15 Things I’ve Learned In 10 Months of Tweeting

When I began to tweet ten months ago for my social media class, I didn’t have a clue how much I would learn, both technically and socially, from the experience. This is not a post about the best time to tweet, how to use Buffer or Hootsuite to schedule your tweets, or how to geo-target your Twitter keyword searches. It is a post about some of the more subjective things I have observed about myself and other people on Twitter:

  1. Social media is very much like group therapy. It’s free, it normalizes the human experience, and it is a great mirror for your own behavior. Chances are, the things that irritate you most about someone else on Twitter are the things you could probably stand to work on yourself.
  2. Do your personal work, because who you are shows up in how you interact (sooner or later). After I have interacted with someone for a while on Twitter, reading their posts and seeing which of my posts they favorite and RT, I get a real sense of their values, their goals, and how they treat people. My goal is to work with people who share my values, so I try to remember that other people are also seeing who I am with every tweet I write.
  3. There is no such thing as anonymity. As with email, don’t say anything on Twitter or any other social media site that you wouldn’t want read out loud in a courtroom. Even when you think no one is reading your tweets, someone probably is.
  4. Karma: what goes around comes around. Do nice things, and eventually people notice. The same applies for tweeting mean or negative things.
  5. Learn the rules, but then be yourself. Learn the basic etiquette, but don’t obsess about the details or adopt someone else’s style because you admire them. Pave your own way, let your own social media style emerge.
  6. Don’t sweat the metrics until you understand their drawbacks. I used to care a lot about my Klout score and how many followers I have. Now, I check them occasionally, and I still like to use Klout as a way to communicate my appreciation of others on Twitter, but I don’t ask people to give me +K’s, and I don’t use it to judge others.
  7. Follow a policy of attraction, not promotion.  If you are clear on your goals, are genuine and are not superficial, people will grow to understand and respect who you are over time. In my experience, people who are effective in business genuinely enjoy helping other people reach their goals. Over time people will be attracted to who you are and will want to help you reach your own goals.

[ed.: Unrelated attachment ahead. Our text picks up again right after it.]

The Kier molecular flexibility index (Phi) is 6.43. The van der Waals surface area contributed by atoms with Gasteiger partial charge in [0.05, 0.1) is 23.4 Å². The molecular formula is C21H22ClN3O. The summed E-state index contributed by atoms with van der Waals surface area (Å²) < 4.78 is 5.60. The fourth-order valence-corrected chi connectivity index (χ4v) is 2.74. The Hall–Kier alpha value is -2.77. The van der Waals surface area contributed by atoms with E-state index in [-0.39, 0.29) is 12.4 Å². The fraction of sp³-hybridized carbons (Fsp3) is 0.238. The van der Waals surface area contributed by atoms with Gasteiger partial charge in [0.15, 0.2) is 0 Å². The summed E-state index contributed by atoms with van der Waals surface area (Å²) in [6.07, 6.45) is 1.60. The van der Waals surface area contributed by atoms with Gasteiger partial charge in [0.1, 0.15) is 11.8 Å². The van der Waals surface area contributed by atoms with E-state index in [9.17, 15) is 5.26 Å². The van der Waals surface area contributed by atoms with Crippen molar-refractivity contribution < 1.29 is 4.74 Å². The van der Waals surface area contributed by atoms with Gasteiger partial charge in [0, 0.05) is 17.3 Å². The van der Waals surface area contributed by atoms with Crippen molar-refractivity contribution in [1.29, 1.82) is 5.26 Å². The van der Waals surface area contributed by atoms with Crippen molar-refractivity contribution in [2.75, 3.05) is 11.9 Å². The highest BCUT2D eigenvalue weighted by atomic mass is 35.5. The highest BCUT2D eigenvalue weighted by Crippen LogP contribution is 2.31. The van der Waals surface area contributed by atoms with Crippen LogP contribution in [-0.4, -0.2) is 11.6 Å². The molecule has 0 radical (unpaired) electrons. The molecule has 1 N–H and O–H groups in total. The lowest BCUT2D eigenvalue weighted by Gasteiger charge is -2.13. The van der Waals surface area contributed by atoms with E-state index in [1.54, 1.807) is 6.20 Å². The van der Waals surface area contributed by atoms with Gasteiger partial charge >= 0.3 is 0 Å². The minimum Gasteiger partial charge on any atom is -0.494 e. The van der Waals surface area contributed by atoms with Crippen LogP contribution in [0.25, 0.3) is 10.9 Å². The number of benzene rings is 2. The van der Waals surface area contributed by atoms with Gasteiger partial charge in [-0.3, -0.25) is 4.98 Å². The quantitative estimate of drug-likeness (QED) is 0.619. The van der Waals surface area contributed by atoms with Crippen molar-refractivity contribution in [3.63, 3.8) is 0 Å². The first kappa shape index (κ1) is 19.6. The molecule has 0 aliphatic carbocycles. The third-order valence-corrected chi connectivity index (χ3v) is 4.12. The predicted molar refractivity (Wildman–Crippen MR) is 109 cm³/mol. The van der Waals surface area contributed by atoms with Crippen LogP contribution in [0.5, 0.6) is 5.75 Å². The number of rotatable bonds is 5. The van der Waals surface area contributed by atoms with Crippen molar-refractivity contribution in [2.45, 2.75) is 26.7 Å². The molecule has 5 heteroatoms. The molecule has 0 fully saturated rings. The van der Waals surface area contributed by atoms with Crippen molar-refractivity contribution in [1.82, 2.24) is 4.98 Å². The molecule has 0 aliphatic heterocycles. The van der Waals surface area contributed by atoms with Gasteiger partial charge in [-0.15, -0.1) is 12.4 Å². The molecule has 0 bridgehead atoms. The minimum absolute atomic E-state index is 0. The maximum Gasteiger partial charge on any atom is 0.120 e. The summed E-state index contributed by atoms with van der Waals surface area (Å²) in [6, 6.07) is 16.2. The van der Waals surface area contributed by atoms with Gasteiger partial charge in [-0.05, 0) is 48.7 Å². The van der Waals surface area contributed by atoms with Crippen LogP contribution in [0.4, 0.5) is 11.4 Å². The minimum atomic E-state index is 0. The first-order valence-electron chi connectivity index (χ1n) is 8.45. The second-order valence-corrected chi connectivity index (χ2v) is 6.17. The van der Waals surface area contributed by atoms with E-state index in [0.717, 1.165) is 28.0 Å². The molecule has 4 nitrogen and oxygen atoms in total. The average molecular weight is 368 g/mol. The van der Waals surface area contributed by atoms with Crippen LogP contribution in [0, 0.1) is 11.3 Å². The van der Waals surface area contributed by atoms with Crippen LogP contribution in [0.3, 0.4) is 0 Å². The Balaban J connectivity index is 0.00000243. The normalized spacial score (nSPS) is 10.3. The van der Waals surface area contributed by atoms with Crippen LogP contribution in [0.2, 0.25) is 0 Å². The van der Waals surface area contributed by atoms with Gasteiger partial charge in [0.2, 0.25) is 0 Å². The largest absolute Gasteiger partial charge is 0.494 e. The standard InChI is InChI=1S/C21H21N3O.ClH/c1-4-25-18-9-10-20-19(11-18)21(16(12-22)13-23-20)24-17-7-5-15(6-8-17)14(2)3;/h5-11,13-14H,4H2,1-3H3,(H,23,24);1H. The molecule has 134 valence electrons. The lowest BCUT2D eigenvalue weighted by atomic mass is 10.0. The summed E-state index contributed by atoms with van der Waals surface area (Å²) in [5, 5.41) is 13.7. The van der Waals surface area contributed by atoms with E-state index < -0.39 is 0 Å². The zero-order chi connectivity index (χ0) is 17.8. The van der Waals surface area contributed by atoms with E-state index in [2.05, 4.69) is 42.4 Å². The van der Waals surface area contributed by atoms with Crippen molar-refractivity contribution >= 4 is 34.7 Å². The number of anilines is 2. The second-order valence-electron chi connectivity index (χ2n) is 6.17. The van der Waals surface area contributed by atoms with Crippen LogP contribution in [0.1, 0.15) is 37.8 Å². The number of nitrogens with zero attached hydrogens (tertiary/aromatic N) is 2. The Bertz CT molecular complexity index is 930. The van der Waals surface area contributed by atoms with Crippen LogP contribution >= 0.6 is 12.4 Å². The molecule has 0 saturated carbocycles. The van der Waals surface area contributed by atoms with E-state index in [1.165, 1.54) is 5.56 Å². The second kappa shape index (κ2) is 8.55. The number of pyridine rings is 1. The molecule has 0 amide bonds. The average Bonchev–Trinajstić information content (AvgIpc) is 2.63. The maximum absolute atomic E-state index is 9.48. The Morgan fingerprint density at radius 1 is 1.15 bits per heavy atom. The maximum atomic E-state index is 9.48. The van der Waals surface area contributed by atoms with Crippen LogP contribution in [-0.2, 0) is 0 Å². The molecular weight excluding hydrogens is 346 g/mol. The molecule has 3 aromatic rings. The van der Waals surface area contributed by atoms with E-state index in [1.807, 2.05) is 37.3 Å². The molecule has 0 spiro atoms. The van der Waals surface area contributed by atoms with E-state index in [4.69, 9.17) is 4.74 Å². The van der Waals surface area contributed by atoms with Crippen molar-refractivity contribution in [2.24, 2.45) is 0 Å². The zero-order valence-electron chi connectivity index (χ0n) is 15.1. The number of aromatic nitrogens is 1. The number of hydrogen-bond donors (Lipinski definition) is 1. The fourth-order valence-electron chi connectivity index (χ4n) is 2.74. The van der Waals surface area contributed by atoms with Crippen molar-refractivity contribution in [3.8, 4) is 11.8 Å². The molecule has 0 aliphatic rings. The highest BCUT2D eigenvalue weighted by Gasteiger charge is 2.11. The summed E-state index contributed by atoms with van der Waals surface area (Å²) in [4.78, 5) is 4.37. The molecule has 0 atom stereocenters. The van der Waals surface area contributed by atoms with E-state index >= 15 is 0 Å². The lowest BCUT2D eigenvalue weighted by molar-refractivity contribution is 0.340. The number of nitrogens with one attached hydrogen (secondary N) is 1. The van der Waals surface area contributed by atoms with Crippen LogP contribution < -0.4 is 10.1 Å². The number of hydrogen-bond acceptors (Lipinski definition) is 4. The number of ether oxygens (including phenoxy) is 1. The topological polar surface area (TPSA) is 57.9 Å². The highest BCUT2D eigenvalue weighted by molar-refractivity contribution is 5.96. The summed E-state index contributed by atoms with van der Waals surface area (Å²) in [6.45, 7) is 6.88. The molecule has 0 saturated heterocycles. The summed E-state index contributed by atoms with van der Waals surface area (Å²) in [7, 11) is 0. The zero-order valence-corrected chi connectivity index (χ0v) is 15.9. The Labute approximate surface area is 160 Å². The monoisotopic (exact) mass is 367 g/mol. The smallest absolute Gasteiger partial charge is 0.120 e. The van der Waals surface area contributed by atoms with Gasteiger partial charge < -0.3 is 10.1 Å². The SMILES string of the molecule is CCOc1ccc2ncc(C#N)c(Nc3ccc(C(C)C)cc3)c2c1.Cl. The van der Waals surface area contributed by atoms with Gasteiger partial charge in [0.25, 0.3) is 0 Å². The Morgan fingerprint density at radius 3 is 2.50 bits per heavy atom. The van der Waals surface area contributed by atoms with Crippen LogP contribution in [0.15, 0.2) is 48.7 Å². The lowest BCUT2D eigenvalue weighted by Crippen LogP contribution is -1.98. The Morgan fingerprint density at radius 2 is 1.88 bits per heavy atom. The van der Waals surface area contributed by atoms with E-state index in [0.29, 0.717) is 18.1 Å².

8. Be positive and you will feel better. I have never regretted a compliment or positive comment I made on Twitter. Sometimes I write tweets I don’t send, especially when something really upsets me. I always feel glad I didn’t hit ‘send’ on those tweets.
  9. Jump on trends, ride the wave, take the opportunity when it comes – it won’t come again, but other ones will. The Twitterverse moves incredibly quickly. Make your content and interactions timely and relevant. Learn to discern which trends synch best with your goals, and try to match your content to them.
  10. The more you do for others, the more opportunities come your way. The positive things you do have a way of multiplying quickly on Twitter, and that can create unintended and unforseen good and amazing opportunities. Over time, that can add up. I just met someone in England this past weekend through a 24 hour cascade of events that started with Twitter and ended with us deciding to collaborate on some music together across the pond. How cool is that?
  11. Social media is addictive, so have a good strategy to deal with that. This is one I still struggle with. I look at it like any addiction, though, and try to notice when I am using social media to avoid other things I don’t want to deal with (whether it’s people, emotions or onerous tasks). When my family starts complaining, I take note.
  12. Meet people in real life whenever you can. I have met so many interesting and admirable people through Twitter, and meeting them in real life is the best feeling – to finally put a real human face to that online personality always brings me new insight about that person.
  13. Use social media to extend your network, not AS your network. Nothing replaces the good old-fashioned “let’s meet for coffee or lunch” when you really want to get something done or close a sale. And email is still my medium of choice for sending important business documents like briefs, business plants, or contracts.
  14. Curation IS creation. What you choose to forward to others says a lot about what you are thinking about, what you care about, and what you believe.
  15. Create original content and tweet it out. The statistics shows that there are still many, many people who lurk on social media. Twitter is one of the easiest ways to participate – sending a tweet is creating a 140 character mini-blog! It’s just a short jump from there to a real blog, and creating your own content is the best way to interact with people and provide value.

Just some of the people I deeply respect on Twitter, real individuals who are actually there behind their Twitter handles, who I have watched and from whom I have learned a great deal, include: @thornybleeder, @michaelsb, @playitloudmusic, @michaelbmaine, @madalynsklar, @mrbuzzfactor, @deborahe, @howtorunaband, @genedexter, @marismith, @jeffbullas, @tedrubin, @mikewhitmore, @industryears, @lamiki, @floraandflying, @firebrandtalent – just to name a few. Thank you to all of you for teaching me so much.

What have you learned? Who inspires you? I’d love to hear your comments and additions – I know I’ve learned a lot from my Twitter experience so far, and I learn more every day.


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